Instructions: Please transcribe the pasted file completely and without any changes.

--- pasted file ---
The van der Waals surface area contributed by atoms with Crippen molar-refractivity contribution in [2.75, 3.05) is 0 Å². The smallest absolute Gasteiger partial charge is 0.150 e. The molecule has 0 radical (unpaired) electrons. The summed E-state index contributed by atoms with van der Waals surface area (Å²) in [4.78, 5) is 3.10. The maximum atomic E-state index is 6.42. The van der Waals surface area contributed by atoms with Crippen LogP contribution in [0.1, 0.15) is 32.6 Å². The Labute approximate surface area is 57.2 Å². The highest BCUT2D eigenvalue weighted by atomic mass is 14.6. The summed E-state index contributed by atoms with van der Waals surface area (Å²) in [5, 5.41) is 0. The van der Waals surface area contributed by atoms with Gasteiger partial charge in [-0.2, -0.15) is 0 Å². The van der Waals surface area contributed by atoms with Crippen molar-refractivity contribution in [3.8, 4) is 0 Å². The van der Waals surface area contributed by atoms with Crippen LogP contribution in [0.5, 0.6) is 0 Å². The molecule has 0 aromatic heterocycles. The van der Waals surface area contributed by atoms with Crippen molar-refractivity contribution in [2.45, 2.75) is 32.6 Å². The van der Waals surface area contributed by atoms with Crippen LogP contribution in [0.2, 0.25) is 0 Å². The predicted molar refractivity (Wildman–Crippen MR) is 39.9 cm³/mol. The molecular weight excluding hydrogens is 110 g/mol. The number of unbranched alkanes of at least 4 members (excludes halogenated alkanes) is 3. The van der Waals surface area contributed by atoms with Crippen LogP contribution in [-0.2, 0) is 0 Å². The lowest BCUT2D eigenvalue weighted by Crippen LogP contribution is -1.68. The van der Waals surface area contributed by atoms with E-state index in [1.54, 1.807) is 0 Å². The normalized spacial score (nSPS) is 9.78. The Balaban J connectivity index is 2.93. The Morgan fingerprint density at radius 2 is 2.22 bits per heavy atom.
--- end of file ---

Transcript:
The van der Waals surface area contributed by atoms with Crippen molar-refractivity contribution in [2.75, 3.05) is 0 Å². The smallest absolute Gasteiger partial charge is 0.150 e. The molecule has 0 radical (unpaired) electrons. The summed E-state index contributed by atoms with van der Waals surface area (Å²) in [4.78, 5) is 3.10. The maximum atomic E-state index is 6.42. The van der Waals surface area contributed by atoms with Crippen LogP contribution in [0.1, 0.15) is 32.6 Å². The Labute approximate surface area is 57.2 Å². The highest BCUT2D eigenvalue weighted by atomic mass is 14.6. The summed E-state index contributed by atoms with van der Waals surface area (Å²) in [5, 5.41) is 0. The van der Waals surface area contributed by atoms with Gasteiger partial charge in [-0.2, -0.15) is 0 Å². The van der Waals surface area contributed by atoms with Crippen molar-refractivity contribution in [3.8, 4) is 0 Å². The van der Waals surface area contributed by atoms with Crippen LogP contribution in [0.5, 0.6) is 0 Å². The molecule has 0 aromatic heterocycles. The van der Waals surface area contributed by atoms with Crippen molar-refractivity contribution in [2.45, 2.75) is 32.6 Å². The van der Waals surface area contributed by atoms with Crippen LogP contribution in [0.2, 0.25) is 0 Å². The predicted molar refractivity (Wildman–Crippen MR) is 39.9 cm³/mol. The molecular weight excluding hydrogens is 110 g/mol. The number of unbranched alkanes of at least 4 members (excludes halogenated alkanes) is 3. The van der Waals surface area contributed by atoms with Crippen LogP contribution in [-0.2, 0) is 0 Å². The lowest BCUT2D eigenvalue weighted by Crippen LogP contribution is -1.68. The van der Waals surface area contributed by atoms with E-state index in [1.54, 1.807) is 0 Å². The normalized spacial score (nSPS) is 9.78. The Balaban J connectivity index is 2.93. The Morgan fingerprint density at radius 2 is 2.22 bits per heavy atom.